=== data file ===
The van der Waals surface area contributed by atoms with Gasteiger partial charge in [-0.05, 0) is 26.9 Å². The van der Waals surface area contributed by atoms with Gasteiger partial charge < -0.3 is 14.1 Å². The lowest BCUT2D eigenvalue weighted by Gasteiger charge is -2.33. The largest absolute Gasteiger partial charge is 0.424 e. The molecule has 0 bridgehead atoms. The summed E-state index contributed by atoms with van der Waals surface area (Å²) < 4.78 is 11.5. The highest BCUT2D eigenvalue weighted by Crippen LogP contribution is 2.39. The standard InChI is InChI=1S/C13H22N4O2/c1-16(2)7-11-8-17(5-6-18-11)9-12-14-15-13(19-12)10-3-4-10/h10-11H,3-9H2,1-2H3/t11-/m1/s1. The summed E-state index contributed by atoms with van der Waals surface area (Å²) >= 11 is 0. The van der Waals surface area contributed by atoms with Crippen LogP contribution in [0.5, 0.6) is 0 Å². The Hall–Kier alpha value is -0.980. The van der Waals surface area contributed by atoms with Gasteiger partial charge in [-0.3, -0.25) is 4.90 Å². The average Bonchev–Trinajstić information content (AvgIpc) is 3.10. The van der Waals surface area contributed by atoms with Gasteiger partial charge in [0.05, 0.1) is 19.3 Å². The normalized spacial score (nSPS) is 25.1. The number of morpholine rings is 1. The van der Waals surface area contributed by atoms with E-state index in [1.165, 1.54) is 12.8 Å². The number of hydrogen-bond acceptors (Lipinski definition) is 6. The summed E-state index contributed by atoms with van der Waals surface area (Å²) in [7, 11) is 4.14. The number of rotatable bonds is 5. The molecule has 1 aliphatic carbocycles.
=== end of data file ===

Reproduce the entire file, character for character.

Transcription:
The van der Waals surface area contributed by atoms with Gasteiger partial charge in [-0.05, 0) is 26.9 Å². The van der Waals surface area contributed by atoms with Gasteiger partial charge < -0.3 is 14.1 Å². The lowest BCUT2D eigenvalue weighted by Gasteiger charge is -2.33. The largest absolute Gasteiger partial charge is 0.424 e. The molecule has 0 bridgehead atoms. The summed E-state index contributed by atoms with van der Waals surface area (Å²) < 4.78 is 11.5. The highest BCUT2D eigenvalue weighted by Crippen LogP contribution is 2.39. The standard InChI is InChI=1S/C13H22N4O2/c1-16(2)7-11-8-17(5-6-18-11)9-12-14-15-13(19-12)10-3-4-10/h10-11H,3-9H2,1-2H3/t11-/m1/s1. The summed E-state index contributed by atoms with van der Waals surface area (Å²) >= 11 is 0. The van der Waals surface area contributed by atoms with Crippen LogP contribution in [0.5, 0.6) is 0 Å². The Hall–Kier alpha value is -0.980. The van der Waals surface area contributed by atoms with Gasteiger partial charge in [-0.3, -0.25) is 4.90 Å². The average Bonchev–Trinajstić information content (AvgIpc) is 3.10. The van der Waals surface area contributed by atoms with Gasteiger partial charge in [0.05, 0.1) is 19.3 Å². The normalized spacial score (nSPS) is 25.1. The number of morpholine rings is 1. The van der Waals surface area contributed by atoms with E-state index in [1.165, 1.54) is 12.8 Å². The number of hydrogen-bond acceptors (Lipinski definition) is 6. The summed E-state index contributed by atoms with van der Waals surface area (Å²) in [7, 11) is 4.14. The number of rotatable bonds is 5. The molecule has 1 aliphatic carbocycles.